Elvin wasn't a "teacher" at all ... he was more of a Sensei ... a life coach.

we often didn't even touch drum sticks ... but I learned more in those years than I had in all of my previous years as an aspiring musician.
 
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dmacc_2

Well-known member
Two private teachers in particular. I've had more than two, but there were only two that changed me.

The first gigging band I joined in 1984, right out of high school. We were one of the busiest bands in town until it disbanded in 1989. I was the youngest (by 15+ years) and these guys had many years behind them. They taught me the ropes - on the spot - in so many ways.

davedrumswithleatherandlace.jpg

Perhaps most importantly.. My Dad (drummer) and Uncle (sax/clarinet). Both were gigging musicians for many years. They shaped me in ways I still don't understand. I had the good fortune of gigging with my Uncle in a big band many times over and that was a thrill for both of us. In that same band, my aunt actually sang.

My Dad (playing in the army) is my avatar. Both my Dad and my Uncle were mere teenagers in the big band pic below. The guitarist in the pic is my cousin. My Uncle passed a year ago (almost to the day) and a part of me went with him. Fortunately I had thanked him many years ago for providing me knowledge and inspiration to last me a lifetime. Most importantly they taught me how to bring the 'best me' to any playing situation and how to handle the bull that comes with it.

Big Band Pic - orig scan.jpga.jpg
 
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mattgallettidrums

Junior Member
I've had many teachers who weren't much inspiration at all ... they were more concerned with making me do things I had no interest in simply because that's what their teachers made them do.
To them there was ONE way of teaching for every student and that was "the right way"
A horrible teaching philosophy that unfortunately plagues the music education process to this very day.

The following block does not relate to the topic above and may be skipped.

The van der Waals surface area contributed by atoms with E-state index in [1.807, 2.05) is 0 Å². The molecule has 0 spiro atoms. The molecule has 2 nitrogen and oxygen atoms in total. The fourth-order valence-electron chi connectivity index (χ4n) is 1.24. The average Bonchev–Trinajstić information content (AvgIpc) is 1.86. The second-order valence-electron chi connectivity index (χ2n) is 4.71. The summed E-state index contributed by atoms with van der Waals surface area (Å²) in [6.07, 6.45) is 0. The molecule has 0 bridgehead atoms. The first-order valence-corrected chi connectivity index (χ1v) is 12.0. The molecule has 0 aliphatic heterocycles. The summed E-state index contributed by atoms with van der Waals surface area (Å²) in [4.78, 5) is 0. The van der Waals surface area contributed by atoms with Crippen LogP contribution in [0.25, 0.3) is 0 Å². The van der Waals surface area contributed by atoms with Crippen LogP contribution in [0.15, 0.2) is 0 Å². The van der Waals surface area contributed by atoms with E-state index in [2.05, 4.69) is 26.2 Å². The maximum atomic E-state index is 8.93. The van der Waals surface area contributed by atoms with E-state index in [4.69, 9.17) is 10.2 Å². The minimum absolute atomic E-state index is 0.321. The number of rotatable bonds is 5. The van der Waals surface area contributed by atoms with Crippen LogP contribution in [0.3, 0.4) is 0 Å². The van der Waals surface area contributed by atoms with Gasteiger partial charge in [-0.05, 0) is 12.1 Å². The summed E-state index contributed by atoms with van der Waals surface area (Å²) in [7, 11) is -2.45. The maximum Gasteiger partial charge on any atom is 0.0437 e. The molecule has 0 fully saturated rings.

Those guys are the very reason I do not subscribe to that type of teaching AT ALL in my own teaching practice.

so through those times records were my real teachers ... Kiss records, Police records, Miles Davis records, Hank Williams records, the Cars, Joe Jackson, Paul Simon, Steely Dan, James Taylor, etc etc ... whatever was in my sister or my moms record collection.

but my first true mentor was Elvin Jones

he took me under his wing when I was 21 years old

I had moved to LA with nothing ... was completely broke ... and by chance met Elvin at Pro Drum shop one day and that sparked a relationship that lasted until the day he left this earth nearly a decade later.

Elvin wasn't a "teacher" at all ... he was more of a Sensei ... a life coach.

we often didn't even touch drum sticks ... but I learned more in those years than I had in all of my previous years as an aspiring musician.

Wow, what a great story. Really inspiring to read. My lessons with Michael Carvin are very similar. I went over 18 months of lessons without even touching sticks as well, and learned more than I ever thought I would. I can only imagine what it would be like to sit and talk with Elvin, pick up his mannerisms, hear his speech in just a 1:1 conversation, etc... What type of thinker was he? I am really curious about this!!